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AWADmail Issue 79May 10, 2002
A Weekly Compendium of Feedback on the Words in A.Word.A.Day and Other Interesting Tidbits about Words and Languages
From: Gita Pearl (gitagerryATsympatico.ca)
Isaac Bashevis Singer was once asked why he continued to write in Yiddish, a dying language. Singer answered, yes Yiddish may be a dying language, but in the Yiddish tradition, from dying to dead is a long long way.
From: A. Arun (arumugham_arunATacer.co.in)
The word Chutzpah is forever entrenched in my mind, as at a school quiz, the meaning of the word was illustrated thus - "Can be used to describe a person who kills both his parents and claims sympathy on the grounds of being an orphan" Gory, but brings out the meaning.
From: Julio Costa (costajulioATyahoo.com)
The Reader's Digest recently had a list of new, alternative meanings for existant words, and one that tickled me was:
Oyster- One who intersperses his speech with Yiddish expressions.
From: Wilhelm Maurer (wilhelm_maurerATmentorg.com)
I think, the meaning of Chuzpe (as it is spelled in German) implies also topping an already bad / shameless / impudent / ... behaviour. One well-known definition of chuzpe in Austria is: Chuzpe has somebody who goes into the opera house wearing just a bathing suit, and deposits it at the wardrobe.
From: Jacob Gammelgaard (j-b-gammelgaardATos.dk)
Several years ago, I heard a delightful story about Isaac B. Singer's explanation of the word chutzpa, allegedly on the occasion of his receiving the Nobel prize. The veracity I cannot vouch for, but it doesn't detract from the story: Singer was telling an audience about the difficulties of rendering Yiddish into any other language, and that some words were in fact untranslatable. As an example Singer picked the word chutzpa, saying that being an untranslatable word he was unfortunately not in a position to explain what it meant, but he could offer a story as an illustration. Singer went on to tell that during his childhood, his parents would often take him on housevisits, a frequent destination being the home of one Jewish writer by name of Joseph Kowalski. In this house the young Singer came across a Yiddish-language book with the following title: "Hamlet - by William Shakespeare. Edited, Enlarged and Improved by Joseph Kowalski." This, Singer told his audience, is chutzpah.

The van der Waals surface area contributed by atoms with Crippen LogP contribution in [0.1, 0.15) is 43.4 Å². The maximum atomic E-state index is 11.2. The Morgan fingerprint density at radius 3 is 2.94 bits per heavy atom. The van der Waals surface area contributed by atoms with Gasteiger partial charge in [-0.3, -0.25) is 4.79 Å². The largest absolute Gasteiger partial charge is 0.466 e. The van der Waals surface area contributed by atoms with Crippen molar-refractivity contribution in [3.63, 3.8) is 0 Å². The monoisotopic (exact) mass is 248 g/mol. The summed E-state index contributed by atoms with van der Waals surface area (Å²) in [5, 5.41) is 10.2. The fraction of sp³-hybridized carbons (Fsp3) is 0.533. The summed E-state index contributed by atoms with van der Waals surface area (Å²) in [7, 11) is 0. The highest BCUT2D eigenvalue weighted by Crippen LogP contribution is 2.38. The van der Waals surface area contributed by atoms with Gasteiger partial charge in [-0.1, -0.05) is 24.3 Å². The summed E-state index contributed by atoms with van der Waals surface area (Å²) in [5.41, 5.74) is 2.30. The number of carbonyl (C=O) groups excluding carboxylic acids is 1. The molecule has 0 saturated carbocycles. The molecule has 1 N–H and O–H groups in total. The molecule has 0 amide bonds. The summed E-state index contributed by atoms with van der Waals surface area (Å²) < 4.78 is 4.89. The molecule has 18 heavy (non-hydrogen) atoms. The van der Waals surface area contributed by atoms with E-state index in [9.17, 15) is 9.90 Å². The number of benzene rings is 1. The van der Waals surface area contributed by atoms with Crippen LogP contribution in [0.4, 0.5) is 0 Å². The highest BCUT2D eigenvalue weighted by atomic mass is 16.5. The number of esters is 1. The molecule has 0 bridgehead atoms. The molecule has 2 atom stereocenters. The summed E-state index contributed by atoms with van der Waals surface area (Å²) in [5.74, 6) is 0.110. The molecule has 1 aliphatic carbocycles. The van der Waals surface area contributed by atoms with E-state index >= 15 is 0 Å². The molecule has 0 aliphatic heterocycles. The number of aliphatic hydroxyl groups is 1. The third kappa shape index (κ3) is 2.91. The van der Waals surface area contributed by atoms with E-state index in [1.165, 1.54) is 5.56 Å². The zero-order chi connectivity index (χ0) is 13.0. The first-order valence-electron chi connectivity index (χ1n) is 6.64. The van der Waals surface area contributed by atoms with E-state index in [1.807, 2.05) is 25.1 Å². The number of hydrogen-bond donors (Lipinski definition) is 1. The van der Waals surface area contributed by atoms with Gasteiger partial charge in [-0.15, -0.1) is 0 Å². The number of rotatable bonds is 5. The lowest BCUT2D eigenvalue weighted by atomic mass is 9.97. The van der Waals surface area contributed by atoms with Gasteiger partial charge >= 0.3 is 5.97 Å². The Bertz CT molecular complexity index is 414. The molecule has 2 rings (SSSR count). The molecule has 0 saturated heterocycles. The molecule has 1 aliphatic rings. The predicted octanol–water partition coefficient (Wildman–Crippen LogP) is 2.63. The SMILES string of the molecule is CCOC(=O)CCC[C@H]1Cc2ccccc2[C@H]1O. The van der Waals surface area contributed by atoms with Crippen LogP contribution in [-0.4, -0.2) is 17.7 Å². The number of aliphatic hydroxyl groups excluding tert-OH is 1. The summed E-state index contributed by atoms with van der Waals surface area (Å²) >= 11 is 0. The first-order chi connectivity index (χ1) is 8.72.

From: Chris Strolin (haveaknifedayATyahoo.com)
No definition of the wonderful word "chutzpah" is complete without a retelling of the classic story of the woman walking on a beach with her young son one winter's day. Without her noticing, a wave sweeps the child into the icy waters. A very old man does see this but, unable to attract her attention, runs several hundred yards to the water's edge, dives into the icy water, and swims furiously against the tide to finally reach and rescue the now semi-conscious toddler. Returning to the beach and near death himself, he drops to the sand exhausted as the child begins to breathe weakly on his own. In the meantime, the mother has noticed her child missing and has returned to retrieve him. Looking down at the old man, she snarls "He HAD a hat!" That's chutzpah, at least in the original sense of the word.
From: Jon Siegel (siegelATomg.org)